As I predicted last month, the NSA’s controversial surveillance program has been ruled unconstitutional by Judge Anna Diggs Taylor, an ideologue Carter-appointed judge who has a documented history of bending the rules to obtain the leftist result.
As I reminded readers last month, Taylor once engaged in a highly unusual attempt to take the Michigan affirmative action case from a conservative judge:
Earlier, Chief Judge Anna Diggs Taylor of the federal District Court in Detroit tried to take the suit against the law school away from Judge Bernard Freedman, who had been assigned it through a blind draw–and who was suspected of being skeptical about affirmative action–and consolidate it with a similar suit against the university’s undergraduate admissions practice, which Judge Patrick Duggan was hearing. The chief judge dropped that effort . . . after the judge hearing the law school complaint went public with a blistering opinion objecting to what he termed “the highly irregular” effort of the chief judge. Judge Duggan ruled in favor of the undergraduate racial preferences, while Judge Freedman ruled against the law school preferences.
Based on this history, I predicted in my earlier post that Judge Taylor would rule the NSA program unconstitutional. If Judge Taylor was willing to bend the rules to promote affirmative action, why not twist the law in order to rule unconstitutional a significant Bush anti-terror program?
I have not yet read the decision, but a limited sampling of reaction from intelligent lawyers across the blogosphere suggests that she did indeed twist the law, as I predicted she would.
Eugene Volokh says that the opinion “seems not just ill-reasoned, but rhetorically ill-conceived.” He calls it a “seemingly angry, almost partisan-sounding opinion” which is “rich in generalities, platitudes . . . and “obviously”‘s, and poor in detailed discussion of some of the government’s strongest arguments.”
Orin Kerr describes the opinion using phrases like: “well, um, it’s kind of hard to know what to make of it” and “I confess that this has me scratching my head.”
Judge Taylor’s opinion reads like a parody of bad judicial reasoning. The self-appointed legal solons of the Left will have to work long and hard to compose the straight face to dress up this opinion as anything but a travesty of the judicial process.
No, it’s not going over well at all — among people with intellectual integrity, that is. (Those lacking integrity are, naturally, thrilled.)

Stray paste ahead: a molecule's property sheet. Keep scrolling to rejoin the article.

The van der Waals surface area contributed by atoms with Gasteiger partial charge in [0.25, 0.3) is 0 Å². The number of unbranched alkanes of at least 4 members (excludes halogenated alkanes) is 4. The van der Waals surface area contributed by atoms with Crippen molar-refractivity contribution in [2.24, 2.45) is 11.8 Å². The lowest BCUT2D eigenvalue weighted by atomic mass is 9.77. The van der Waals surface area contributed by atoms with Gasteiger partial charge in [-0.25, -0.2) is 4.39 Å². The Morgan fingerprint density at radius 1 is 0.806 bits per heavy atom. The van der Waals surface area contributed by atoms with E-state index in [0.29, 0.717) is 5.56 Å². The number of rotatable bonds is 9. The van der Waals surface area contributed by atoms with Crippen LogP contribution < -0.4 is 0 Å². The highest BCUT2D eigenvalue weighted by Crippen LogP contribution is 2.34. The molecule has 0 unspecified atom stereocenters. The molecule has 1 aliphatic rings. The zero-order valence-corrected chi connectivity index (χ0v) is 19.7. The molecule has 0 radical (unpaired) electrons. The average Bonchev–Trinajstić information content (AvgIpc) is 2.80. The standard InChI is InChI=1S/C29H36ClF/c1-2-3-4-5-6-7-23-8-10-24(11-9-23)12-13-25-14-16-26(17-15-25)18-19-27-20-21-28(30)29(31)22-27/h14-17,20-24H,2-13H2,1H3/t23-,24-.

Again: this is no surprise. An activist leftist judge with little respect for established legal procedures could hardly be expected to do anything else.
UPDATE: It should be noted that some of the above commenters have expressed strong doubts about the program’s legality (like Volokh) or
conclusive tentative opinions that it is illegal (like Kerr) — yet they are still utterly critical of the court’s reasoning, or lack thereof. The fact that intellectually honest people agree with the result but are so critical of the reasoning is damning indeed. Even dishonest folks like Greenwald must concede that the opinion is deficient in analysis and argument — but folks like that don’t care, as long as they like the result.
UPDATE x2: I have now read the opinion. It is one of the most embarrassing pieces of garbage I have ever read. The idea that a sitting federal judge wrote such a shoddy piece of junk in a high-profile case should make even the most rabid Bush-hater squirm.
The word “undisputedly” is repeated again and again as a substitute for any effort at analysis or argument.
The judge leaps to decide the constitutional issue ahead of the statutory one, in contravention of well-accepted principles mandating the opposite approach.
She fails to perform balancing tests, or to address solid arguments for a warrant exception — like the border search exception to the warrant requirement.
And tomorrow, the media will shun expert analysis that would reveal these glaring deficiencies in her “reasoning.” Count on it.
UPDATE x3: Xrlq has convinced me that Kerr’s opinion on the illegality of the program is tentative, not conclusive, and I have updated the post to reflect this.